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5 Expectations to set with New Hires

TME’s VP of Talent Acquisition, Jen McNulty, shares key expectations you should have in place when introducing a new manager to your team. 

Our Talent Acquisition services have grown and we are here to help you and your team achieve your goals!  There are many ways to ensure the successful onboarding of a new manager, our VP of Talent Acquisition, Jen McNulty, shares five key expectations to set when acclimating a new hire to their position. 

1)   Over-communicate. Starting a leadership role within a new organization can be nerve-wracking for you and your team.  Start off by being open and as transparent as possible. One way to tackle uncertainty is to outline a 30-day action plan to share with your team.  Use the document as a foundation to answer questions or address concerns that might come from your staff.  Communicate how you like to be communicated with, email, text, phone.  Share examples of things that motivate you and things that stress you so they understand your personality and how best to work and communicate with you. 

2)   Ask questions. Take the position of learning and absorbing information and back burner the notion you come into the role “knowing” all there is regarding your new employer and team.  Asking insightful and thoughtful questions of your team shows you are interested in their contributions and you are open to their ideas.   

3)   Figure out what people really want to do. You may observe colleagues performing job functions that do not effectively align with their skill sets, or they have expressed greater interest in other aspects of the organization.  Create a collaborative environment that invites your employees to discuss their current role and what other interests may exist.  You may find a repositioning of responsibilities will inspire greater motivation and creativity, allowing them to flourish as a rockstar in the new role.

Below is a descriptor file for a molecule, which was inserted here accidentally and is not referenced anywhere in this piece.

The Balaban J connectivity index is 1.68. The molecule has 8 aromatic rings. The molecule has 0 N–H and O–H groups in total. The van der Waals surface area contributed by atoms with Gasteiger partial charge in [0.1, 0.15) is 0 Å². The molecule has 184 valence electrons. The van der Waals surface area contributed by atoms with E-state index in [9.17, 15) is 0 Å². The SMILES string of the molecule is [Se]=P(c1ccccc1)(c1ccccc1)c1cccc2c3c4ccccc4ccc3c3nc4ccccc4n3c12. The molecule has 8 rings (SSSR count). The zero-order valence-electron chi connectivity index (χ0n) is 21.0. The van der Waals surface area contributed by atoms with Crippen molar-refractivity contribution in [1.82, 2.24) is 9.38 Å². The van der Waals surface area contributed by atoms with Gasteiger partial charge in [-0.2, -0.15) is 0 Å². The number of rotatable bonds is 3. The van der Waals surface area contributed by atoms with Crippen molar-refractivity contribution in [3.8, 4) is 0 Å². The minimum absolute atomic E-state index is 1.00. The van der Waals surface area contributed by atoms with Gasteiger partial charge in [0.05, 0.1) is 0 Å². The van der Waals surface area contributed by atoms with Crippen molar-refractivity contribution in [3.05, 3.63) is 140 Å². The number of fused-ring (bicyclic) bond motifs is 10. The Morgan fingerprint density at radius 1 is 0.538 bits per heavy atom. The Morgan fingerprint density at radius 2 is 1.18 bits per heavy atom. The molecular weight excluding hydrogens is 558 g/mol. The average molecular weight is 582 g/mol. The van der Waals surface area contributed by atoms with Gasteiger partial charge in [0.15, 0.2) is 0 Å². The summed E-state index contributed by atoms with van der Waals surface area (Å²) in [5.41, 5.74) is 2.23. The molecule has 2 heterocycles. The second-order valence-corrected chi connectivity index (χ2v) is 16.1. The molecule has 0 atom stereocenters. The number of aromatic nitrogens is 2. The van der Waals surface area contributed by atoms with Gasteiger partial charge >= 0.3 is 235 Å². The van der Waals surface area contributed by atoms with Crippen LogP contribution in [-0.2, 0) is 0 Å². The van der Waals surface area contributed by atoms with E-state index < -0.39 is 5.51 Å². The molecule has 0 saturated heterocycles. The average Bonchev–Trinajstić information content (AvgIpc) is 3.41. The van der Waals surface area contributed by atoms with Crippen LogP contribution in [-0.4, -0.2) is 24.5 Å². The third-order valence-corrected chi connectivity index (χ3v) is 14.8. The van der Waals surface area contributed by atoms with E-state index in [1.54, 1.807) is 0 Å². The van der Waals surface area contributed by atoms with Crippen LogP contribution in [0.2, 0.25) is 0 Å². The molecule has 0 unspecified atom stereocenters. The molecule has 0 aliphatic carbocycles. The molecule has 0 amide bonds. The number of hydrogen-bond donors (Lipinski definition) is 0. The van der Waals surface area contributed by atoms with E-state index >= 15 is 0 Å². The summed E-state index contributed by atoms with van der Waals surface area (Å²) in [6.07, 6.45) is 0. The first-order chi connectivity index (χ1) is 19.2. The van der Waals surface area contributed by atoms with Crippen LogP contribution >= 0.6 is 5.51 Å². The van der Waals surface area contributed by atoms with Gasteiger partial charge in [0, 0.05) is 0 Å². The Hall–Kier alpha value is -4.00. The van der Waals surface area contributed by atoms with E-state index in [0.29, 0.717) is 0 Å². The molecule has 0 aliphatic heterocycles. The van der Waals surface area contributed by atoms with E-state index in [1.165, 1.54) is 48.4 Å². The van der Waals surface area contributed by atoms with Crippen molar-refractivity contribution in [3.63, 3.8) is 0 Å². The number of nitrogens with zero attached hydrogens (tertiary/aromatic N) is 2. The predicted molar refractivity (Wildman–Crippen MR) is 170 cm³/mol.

4)   Roll-up your sleeves!  Spend time doing the work that your staff is expected to perform.  Establish yourself as a “team-player” AND someone who leads by example.  You will see a unique perspective and learn first-hand about various challenges and potential opportunities that your colleagues experience every day.  

5)   Be decisive. Once you have a solid understanding of your vision and role within the organization, articulate this to your team and create a plan for moving forward.  Your team will gain confidence and trust in knowing precisely what is to be expected of them and of you.  They may even begin to foresee how you will react or respond to a certain situation – which will be welcoming to all. 

Implementing these tools will make your new manager’s transition into your team effortless. Our team will take you through the selection process and mediate a successful onboarding.

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